Beltug

EuroCIO Supplier Satisfaction Survey reveals reveals slowdown of cloud adoption and increase of exit strategies


Press Release - Brussels, 30 November 2018

EuroCIO Supplier Satisfaction Survey reveals slowdown of cloud adoption and increase of exit strategies and actions due to inflexible vendor licensing and pricing models 

 
The results of EuroCIO’s Supplier Satisfaction Survey contain a ‘wake-up call’ to the major vendors - SAP, Oracle, Microsoft, IBM, Salesforce, Google and Amazon -, revealing a substantial and increasing level of dissatisfaction among CIOs/business users with the vendors’ pricing strategies and inflexible licensing /contract management models. These vendors dominate the market, but score low on flexibility and user satisfaction, and users criticise their commercial practices.

The survey reveals a slowdown in cloud adoption and deployment. About 20% of the client base of the main cloud providers are opting to scale down their cloud-based services. Furthermore, recent changes in pricing models generate additional licensing costs and are forcing CIOs/business users to investigate exit strategies. Use cases are being analysed in order to guide EuroCIO members with alternatives from open source application platforms.

 

For Belgium, Beltug has been involved in this study. The licensing policies of the major software vendors are a priority for the Belgian CIOs.


Problematic practices revealed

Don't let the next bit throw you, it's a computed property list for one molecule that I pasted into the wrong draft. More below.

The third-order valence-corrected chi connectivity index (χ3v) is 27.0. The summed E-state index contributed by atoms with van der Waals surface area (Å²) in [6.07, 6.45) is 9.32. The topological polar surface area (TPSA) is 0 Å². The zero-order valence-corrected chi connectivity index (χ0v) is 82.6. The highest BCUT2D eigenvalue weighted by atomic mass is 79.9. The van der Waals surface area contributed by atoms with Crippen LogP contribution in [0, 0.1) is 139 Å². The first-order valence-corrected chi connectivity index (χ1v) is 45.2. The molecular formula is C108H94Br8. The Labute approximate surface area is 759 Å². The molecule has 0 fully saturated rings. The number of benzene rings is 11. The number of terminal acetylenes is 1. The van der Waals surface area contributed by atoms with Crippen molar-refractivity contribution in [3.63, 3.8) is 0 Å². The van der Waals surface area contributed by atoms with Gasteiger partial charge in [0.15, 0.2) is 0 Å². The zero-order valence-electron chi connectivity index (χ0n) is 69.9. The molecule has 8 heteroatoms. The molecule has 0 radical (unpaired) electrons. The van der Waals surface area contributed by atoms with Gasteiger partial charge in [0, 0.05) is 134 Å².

EuroCIO members list the following examples as some of the most problematic practices by SAP, Oracle, Microsoft and Google.

SAP, with its new business and license model and indirect access approach, receives the most mentions for problematic practices. The new “non-human”-metric (Indirect/Digital Access) is a major aggravation for EuroCIO members, as it generates cost increases linked to unbalanced and non-transparent conversion rules.
It also shows the lack of a clear definition for new metrics. VOICE, the German CIO Network, has filed a complaint with the Bundeskartelamt regarding SAP’s new license model for indirect usage.

Oracle’s inflexible and non-transparent contracts, lack of customer engagement and hostile audits are among the most often mentioned frustrations for the CIOs, and have been an issue for some years. The absence of clear guidance on Oracle processor metrics calculation when deploying virtualisation makes it nearly impossible to accurately calculate costs. 

More recently, the change in Oracle’s Java license policy came as an unpleasant surprise to the CIOs/business users. The vendor introduced a "dual licensing" policy with a new open-source freemium version released every six months for developers (short cycle), and longer-term commercial licenses (3-year LTS) with support for business customers. The financial impact of these pricing policy changes for EuroCIO’s large corporation members, as well as SMEs , results into significant higher costs (going from a free license to a paid one).